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Age discrimination is rife, says union

Hundreds of schools risk legal action because they are breaking age discrimination laws introduced this week.

A survey of more than 1,000 teachers by the Association of Teachers and Lecturers has found that one in 10 says they are not able to continue working until they reach 65 because of school policies. More than half said their employers tended to recruit young people if they had a vacancy.

The Employment Equality (Age) Regulations 2006, introduced on October 1, makes it unlawful to discriminate against an employee under the age of 65 on the grounds of age.

The regulations also prevent schools from implying a preference for candidates of a certain age in their job adverts and denying employees the same opportunities for training as others on grounds of age.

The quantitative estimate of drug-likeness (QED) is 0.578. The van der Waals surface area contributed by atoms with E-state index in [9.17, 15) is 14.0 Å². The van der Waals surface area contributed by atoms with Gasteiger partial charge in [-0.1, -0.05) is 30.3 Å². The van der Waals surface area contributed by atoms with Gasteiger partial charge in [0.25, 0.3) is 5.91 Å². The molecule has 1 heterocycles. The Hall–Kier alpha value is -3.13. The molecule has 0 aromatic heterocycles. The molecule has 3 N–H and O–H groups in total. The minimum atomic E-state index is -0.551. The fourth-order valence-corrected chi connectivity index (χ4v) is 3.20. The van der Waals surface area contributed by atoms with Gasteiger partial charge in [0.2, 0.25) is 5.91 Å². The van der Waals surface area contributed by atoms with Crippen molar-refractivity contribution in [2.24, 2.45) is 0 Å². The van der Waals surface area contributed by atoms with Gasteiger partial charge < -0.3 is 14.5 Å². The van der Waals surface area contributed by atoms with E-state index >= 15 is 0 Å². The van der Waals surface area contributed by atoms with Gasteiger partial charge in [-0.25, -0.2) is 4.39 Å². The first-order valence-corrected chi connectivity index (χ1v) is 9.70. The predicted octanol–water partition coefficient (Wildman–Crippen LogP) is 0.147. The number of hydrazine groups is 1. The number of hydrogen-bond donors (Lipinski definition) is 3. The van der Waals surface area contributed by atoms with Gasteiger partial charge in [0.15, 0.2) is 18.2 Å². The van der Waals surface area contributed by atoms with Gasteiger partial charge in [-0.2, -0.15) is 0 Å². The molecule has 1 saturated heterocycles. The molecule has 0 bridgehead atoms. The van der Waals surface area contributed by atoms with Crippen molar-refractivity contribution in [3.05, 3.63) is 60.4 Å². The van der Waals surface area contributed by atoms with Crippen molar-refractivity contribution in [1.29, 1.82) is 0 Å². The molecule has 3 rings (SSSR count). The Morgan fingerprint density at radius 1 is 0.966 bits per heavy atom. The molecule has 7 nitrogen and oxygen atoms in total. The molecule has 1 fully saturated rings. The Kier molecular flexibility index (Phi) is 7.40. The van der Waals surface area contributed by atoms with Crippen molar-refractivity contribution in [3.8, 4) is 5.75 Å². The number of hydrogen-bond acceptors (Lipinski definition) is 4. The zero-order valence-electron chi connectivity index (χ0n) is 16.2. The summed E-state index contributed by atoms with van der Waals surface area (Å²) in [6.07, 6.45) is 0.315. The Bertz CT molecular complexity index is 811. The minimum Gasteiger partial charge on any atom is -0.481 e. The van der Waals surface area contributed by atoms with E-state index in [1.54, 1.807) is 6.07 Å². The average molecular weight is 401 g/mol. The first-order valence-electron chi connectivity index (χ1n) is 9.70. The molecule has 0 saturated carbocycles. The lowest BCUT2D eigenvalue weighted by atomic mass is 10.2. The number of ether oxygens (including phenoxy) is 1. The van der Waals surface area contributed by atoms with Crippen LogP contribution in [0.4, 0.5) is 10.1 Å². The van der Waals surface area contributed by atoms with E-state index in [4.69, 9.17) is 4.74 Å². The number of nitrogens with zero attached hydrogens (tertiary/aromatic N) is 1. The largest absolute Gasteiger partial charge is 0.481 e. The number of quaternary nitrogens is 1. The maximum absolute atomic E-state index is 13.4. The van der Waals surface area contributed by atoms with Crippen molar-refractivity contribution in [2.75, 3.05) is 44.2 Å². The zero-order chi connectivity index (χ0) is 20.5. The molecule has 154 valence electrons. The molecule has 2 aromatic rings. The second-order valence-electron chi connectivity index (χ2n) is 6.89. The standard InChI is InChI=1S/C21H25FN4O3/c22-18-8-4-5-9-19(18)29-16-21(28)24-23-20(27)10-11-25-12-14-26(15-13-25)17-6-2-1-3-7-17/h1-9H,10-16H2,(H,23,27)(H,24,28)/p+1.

Mary Bousted, ATL general secretary, said: "Although most nurseries, schools and colleges appear to be treating staff equally, there are still cases of blatant age discrimination, with heads and governors tending to recruit young people when they have a vacancy."

Promotion was the area where teachers were most likely to complain of age discrimination, followed by recruitment. Independent schools were among the worst offenders.

An ATL member at a Berkshire primary school said: "I am increasingly concerned that experienced staff are being replaced by NQTs simply because they are cheap - I am constantly being told how much I cost the school after 31 years at the chalk face."

Although the law should make it easier for teachers who wish to work longer, many nonetheless remain keen to retire before the official retirement age. Asked if they planned to stay teaching until 65, 53 per cent said no.

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